Pedestrian Safety issues

Activities can be more challenging, such as crossing the road or using public transport where many elements of balance, speed and co-ordination are required. To manage activities safely, good vision and mental processing skills are all needed at the same time. Bearing this in mind, it is very important to be aware and to be as prepared as possible to manage these situations.

In NSW between 2006 and 2010 people 60 years and over accounted for only 19% of the population, yet 39% of the fatalities and 18% of the injuries were aged 60 years and over. (NSW centre for road safety 2010 crash stat data). People 70 years and over age group accounted for only 10% of the population, yet 29% of pedestrian fatalities and 11% of the injuries were in this age group. (NSW centre for road safety 2010 crash stat data). One of the reasons older pedestrians are over represented in fatalities is frailty, meaning that any crash could have a serious outcome.

Research has identified certain behaviours which put older pedestrians at risk. These include the following:

  • Walking more slowly across the road
  • Taking longer to leave the kerb
  • Having difficulty determining a ‘safe gap’ distance
  • Failing to make eye contact with the nearside driver to make sure the car will stop
  • Failing to look at vehicles travelling towards them on the far side of the road
  • Failing to check and re-check for traffic prior to and while crossing the road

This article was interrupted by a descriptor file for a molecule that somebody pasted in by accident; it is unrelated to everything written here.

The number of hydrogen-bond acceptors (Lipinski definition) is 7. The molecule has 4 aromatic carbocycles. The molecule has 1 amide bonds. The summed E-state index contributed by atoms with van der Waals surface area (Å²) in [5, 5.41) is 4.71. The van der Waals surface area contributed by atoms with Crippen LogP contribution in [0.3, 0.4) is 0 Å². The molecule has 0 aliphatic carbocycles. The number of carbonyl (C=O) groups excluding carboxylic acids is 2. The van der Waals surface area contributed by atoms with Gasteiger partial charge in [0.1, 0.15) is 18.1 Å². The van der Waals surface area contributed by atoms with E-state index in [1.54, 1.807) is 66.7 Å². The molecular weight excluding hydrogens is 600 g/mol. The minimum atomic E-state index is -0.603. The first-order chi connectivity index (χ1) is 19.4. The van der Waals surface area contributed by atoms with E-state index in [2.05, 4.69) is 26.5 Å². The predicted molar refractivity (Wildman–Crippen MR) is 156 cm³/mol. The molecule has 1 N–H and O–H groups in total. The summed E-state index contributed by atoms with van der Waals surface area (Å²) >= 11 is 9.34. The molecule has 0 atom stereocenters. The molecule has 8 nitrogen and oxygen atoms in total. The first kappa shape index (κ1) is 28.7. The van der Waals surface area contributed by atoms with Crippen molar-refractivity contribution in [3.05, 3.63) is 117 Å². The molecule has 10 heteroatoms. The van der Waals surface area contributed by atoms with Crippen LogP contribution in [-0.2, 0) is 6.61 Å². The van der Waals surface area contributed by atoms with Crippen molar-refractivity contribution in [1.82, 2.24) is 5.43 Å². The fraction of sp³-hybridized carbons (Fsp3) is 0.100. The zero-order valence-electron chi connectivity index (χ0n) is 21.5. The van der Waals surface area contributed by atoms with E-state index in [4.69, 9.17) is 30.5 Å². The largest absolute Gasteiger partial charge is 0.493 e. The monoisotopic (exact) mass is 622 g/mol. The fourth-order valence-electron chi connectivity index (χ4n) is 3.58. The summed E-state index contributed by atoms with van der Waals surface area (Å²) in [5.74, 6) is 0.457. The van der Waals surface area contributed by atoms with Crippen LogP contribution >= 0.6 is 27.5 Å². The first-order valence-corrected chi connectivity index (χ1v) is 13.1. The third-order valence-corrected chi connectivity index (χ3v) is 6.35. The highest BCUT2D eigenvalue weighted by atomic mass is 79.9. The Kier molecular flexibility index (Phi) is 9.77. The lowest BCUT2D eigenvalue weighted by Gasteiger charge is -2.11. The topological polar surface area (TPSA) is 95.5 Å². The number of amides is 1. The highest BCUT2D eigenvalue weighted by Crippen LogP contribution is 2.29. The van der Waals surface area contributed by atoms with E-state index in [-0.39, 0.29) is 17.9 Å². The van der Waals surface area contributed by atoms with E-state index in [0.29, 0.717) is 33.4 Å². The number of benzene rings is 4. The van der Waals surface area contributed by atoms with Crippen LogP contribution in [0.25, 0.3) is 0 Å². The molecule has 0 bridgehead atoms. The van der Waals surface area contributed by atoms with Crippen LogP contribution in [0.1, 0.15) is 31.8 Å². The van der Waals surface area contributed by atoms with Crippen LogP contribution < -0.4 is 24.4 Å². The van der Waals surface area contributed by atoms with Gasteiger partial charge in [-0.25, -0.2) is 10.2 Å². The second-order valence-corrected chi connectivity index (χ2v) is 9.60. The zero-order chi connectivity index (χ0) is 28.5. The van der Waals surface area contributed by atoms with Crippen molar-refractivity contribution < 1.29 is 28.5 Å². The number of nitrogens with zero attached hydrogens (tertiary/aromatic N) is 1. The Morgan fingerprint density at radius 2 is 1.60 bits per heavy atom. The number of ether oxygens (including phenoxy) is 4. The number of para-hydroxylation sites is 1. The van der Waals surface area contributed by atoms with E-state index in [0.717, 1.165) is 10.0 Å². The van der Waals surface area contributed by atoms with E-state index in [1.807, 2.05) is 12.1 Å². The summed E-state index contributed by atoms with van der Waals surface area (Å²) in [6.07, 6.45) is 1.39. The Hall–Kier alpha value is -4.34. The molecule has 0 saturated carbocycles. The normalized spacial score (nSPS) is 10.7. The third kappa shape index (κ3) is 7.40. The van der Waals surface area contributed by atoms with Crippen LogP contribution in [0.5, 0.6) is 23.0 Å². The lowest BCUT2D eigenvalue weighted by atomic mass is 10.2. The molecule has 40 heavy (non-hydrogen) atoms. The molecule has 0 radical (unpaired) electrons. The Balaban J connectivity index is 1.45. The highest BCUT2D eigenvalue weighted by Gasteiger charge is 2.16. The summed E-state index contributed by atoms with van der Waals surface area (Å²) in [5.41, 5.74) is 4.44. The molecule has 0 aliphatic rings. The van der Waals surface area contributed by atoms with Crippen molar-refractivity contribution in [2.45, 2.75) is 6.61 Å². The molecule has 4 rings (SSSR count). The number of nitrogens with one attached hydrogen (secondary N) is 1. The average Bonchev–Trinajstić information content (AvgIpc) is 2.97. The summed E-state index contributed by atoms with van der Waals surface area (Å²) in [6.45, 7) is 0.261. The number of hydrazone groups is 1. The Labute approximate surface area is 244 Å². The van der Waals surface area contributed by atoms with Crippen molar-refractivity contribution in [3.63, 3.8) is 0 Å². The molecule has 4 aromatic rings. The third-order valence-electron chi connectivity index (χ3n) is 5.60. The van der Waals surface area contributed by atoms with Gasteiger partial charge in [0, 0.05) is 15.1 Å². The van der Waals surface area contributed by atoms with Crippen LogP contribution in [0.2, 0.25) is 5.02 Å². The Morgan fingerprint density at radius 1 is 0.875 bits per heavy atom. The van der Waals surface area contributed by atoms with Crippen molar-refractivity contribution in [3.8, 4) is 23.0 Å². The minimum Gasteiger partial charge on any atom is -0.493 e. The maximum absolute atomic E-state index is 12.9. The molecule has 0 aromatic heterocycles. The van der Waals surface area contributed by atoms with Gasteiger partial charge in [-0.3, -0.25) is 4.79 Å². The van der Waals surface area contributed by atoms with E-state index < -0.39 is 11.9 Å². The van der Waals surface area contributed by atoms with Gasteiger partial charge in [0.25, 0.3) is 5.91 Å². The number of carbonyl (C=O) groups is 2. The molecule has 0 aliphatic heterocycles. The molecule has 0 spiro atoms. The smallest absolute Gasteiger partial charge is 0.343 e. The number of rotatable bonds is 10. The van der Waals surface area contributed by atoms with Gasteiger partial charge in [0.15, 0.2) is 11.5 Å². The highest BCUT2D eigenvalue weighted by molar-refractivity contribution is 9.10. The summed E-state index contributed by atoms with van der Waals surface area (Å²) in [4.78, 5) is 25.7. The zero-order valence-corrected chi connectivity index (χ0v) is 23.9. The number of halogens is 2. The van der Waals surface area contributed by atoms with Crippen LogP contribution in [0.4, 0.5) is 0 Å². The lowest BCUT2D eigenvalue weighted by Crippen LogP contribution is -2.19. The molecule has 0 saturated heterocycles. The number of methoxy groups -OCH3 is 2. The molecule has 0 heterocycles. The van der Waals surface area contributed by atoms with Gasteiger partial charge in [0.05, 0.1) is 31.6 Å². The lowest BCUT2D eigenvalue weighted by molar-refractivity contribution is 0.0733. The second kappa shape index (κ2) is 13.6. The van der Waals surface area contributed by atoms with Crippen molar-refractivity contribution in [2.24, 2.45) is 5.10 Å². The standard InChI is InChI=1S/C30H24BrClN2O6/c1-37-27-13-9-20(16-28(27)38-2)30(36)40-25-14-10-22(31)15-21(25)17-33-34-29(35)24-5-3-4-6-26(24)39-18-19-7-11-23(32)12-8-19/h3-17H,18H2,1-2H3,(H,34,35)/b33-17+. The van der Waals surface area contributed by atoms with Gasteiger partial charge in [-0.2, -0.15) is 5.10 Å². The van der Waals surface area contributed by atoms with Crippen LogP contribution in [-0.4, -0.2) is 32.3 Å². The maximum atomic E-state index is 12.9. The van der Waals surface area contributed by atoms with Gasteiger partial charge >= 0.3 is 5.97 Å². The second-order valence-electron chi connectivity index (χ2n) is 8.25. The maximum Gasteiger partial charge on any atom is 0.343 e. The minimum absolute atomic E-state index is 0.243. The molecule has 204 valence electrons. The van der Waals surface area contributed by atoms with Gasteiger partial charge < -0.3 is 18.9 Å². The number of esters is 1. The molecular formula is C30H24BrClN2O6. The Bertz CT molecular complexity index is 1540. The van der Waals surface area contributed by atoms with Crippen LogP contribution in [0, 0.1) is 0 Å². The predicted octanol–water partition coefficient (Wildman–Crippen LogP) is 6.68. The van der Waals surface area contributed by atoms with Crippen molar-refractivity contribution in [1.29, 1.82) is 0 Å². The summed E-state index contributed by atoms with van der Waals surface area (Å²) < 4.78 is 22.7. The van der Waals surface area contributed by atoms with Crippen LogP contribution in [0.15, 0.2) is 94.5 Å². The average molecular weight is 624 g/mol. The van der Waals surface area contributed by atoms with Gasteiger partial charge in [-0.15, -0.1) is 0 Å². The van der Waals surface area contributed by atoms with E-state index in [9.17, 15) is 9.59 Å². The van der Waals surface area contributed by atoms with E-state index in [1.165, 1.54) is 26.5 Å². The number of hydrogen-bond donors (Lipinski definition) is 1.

• Becoming confused in a complicated road environment –e.g. at an intersection
  • Being slower to react to approaching traffic
  • Losing confidence of their ability to cross the road safely
Move Safely and Remain Alert

For your safety, when undertaking any activity, think through the many factors that will allow you to make appropriate adaptations and application. When crossing the road, getting on and off a bus, getting in and out of cars, moving around shopping areas consider the following points:

  • Your physical and mental abilities and limitations for performing the activity such as your strength, mobility, stamina, and vision
  • What is needed to do the activity
  • The environment inside and out (e.g. surfaces and wet conditions)
  • Your equipment (e.g. clothing and walking aids)
Pedestrian Safety Tips

In order to help minimise the risks as a pedestrian, please consider the following points:

  • Try to always plan your trip – create either a mental map of your route or write it down
  • Where possible cross at crossings with a signal
  • Where possible cross on a pedestrian crossing
  • Wait for vehicles to stop – some drivers will not stop for pedestrians, so wait until all vehicles have stopped before you start to cross
  • Look both ways before you cross and while you are crossing. You should be sure that the driver, rider or cyclist has seen you and is going to stop
  • Wear bright or light coloured clothes. This helps make you visible to drivers, rider or cyclist
  • Utilise ‘traffic facilities’ that have been installed to assist pedestrians cross the road safely.

“Shared paths across NSW can be used by both pedestrians and bicycle riders, as a pedestrian on a shared path, make sure you, keep to the left, move off the path to the left if you want to stop, keep any animals on short leads and under control”

Acknowledgement RMS Walking Safely –Presenters guide

Final words of wisdom…

“Plan, Be Prepared and Take Your Time to Ensure You Make Safe and Sensible Moves – Watch Your Step and Pick Up Your Feet!”

Sally Castell – Movement Matters